100 Days, 100 Detroit Lions: #5 Lem Barney

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In this edition of 100 Days, 100 Detroit Lions, we honor the Lions’ first Hall of Famer to wear number 20.

5. Lem Barney

Cornerback. 1967-77 Detroit

Jackson State, a small Division II school in Mississippi, has produced more than eighty-five football players who’ve went on to play in the NFL, including Pro Football Hall of Fame members Walter Payton and Jackie Slater. However, it is safe to say that no Jackson State footballer made a bigger impact in his first NFL game than Lem Barney. Starting at left cornerback on opening day 1967, against the defending Super Bowl champion Green Bay Packers, Barney intercepted the first pass thrown in his direction. However, Barney’s first pick was anything but ordinary. Green Bay quarterback Bart Starr had sent Packer running back Elijah Pitts into the flat behind receiver Boyd Dowler to test the young defensive back. Barney read the play and broke on the ball, making a diving interception. He then somersaulted onto his feet, and raced 24-yards the other way for a touchdown.

That was the first of Barney’s 10 interceptions in his rookie season, which tied him for the league lead. He returned three of them for touchdowns, earning NFL Defensive Rookie of the Year honors and the first of his seven trips to the Pro Bowl. He would end his career in 1977 with 56 interceptions. Barney, nicknamed “The Supernatural,” by longtime Lion beat-writer Jerry Green, proved to be a big playmaker on special teams too. During his career, he averaged 25.5 yards on kick returns, and 9.2 yards on punt returns. He also scored 11 touchdowns on 7 interception returns, 2 punt returns, a 98-yard kickoff return, and a 94-yard missed field goal return. He also recovered 11 opponents’ fumbles, and performed double-duty as the Lions’ punter in 1967 and 1969.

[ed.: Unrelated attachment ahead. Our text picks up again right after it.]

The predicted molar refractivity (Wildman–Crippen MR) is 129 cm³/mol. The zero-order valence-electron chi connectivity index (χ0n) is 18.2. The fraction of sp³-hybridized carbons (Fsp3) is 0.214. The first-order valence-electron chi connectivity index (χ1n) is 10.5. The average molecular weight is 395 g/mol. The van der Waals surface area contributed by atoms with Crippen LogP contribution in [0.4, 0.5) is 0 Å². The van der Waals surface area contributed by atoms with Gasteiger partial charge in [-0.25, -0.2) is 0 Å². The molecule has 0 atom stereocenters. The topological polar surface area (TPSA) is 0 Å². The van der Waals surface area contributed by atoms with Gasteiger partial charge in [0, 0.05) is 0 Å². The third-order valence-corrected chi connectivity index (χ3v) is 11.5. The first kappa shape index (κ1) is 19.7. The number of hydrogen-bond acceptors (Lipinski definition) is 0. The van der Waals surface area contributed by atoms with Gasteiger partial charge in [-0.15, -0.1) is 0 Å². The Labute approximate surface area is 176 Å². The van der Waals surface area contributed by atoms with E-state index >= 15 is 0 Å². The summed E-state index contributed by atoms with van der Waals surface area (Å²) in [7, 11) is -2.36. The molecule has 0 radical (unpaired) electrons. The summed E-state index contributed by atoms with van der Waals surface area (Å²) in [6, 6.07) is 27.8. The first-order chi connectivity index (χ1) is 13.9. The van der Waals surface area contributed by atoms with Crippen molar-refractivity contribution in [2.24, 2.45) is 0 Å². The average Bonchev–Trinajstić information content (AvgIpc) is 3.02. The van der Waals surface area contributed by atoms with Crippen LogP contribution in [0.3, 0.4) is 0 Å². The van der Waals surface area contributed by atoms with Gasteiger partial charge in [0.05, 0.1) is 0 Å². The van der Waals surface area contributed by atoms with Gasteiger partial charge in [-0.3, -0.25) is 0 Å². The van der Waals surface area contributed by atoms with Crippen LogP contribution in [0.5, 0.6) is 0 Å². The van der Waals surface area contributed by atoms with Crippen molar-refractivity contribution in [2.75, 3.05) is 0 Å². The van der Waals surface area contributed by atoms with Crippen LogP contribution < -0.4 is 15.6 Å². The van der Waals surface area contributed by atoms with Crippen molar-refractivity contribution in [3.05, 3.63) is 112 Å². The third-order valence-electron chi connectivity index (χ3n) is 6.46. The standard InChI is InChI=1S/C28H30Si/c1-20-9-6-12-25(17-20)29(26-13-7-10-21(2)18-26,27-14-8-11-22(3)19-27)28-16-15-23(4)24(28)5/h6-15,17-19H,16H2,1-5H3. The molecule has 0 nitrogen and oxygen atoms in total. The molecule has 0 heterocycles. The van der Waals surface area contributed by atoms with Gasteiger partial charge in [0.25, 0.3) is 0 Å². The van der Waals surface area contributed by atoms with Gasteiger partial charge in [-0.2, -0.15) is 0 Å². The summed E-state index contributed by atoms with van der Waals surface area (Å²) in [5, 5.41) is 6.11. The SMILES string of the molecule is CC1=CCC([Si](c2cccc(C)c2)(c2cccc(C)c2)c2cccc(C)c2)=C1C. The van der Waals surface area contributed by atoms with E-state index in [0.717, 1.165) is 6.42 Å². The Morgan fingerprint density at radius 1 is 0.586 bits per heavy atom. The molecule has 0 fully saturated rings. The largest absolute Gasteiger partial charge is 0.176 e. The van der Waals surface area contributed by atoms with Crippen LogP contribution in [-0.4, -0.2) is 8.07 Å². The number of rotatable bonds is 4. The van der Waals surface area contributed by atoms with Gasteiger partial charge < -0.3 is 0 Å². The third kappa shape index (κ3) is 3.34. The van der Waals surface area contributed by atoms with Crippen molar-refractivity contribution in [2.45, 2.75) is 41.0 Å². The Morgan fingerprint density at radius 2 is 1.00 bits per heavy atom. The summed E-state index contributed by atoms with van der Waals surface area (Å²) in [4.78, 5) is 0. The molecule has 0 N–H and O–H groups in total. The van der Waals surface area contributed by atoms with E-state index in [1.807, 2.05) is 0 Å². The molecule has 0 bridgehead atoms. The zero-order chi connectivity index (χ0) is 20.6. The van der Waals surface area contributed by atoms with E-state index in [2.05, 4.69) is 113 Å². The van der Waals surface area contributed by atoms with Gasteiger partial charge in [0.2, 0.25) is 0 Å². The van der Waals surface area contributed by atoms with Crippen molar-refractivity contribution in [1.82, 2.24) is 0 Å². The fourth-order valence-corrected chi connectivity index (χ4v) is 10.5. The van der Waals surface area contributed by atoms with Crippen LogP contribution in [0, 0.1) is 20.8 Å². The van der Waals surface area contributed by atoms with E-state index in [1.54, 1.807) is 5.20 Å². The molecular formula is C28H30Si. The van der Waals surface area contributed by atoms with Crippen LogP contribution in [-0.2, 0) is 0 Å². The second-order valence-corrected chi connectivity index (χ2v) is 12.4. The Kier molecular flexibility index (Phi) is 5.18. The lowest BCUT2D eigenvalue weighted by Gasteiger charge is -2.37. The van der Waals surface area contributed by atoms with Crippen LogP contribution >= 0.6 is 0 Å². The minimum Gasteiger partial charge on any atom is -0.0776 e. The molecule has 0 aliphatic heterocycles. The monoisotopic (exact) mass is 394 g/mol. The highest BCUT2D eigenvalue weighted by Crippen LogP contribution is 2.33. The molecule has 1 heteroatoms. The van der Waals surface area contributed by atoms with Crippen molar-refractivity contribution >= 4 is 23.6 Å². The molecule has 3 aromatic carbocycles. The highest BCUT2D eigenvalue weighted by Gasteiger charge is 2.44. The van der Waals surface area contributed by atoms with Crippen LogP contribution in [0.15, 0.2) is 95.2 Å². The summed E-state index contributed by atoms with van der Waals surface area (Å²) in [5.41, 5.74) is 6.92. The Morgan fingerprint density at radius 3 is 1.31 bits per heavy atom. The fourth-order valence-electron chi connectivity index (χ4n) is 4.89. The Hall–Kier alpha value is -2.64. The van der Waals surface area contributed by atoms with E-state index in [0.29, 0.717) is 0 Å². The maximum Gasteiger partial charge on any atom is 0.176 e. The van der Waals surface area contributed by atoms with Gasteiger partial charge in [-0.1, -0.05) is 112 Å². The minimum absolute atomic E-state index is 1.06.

Lem’s defensive backfield coach Jim David, who was himself a stalwart member of the Lion secondary during the 1950’s, once described his former pupil this way: “If there was ever anybody better than Lem, I never saw or heard of him. Nobody before or since measured up to him.”

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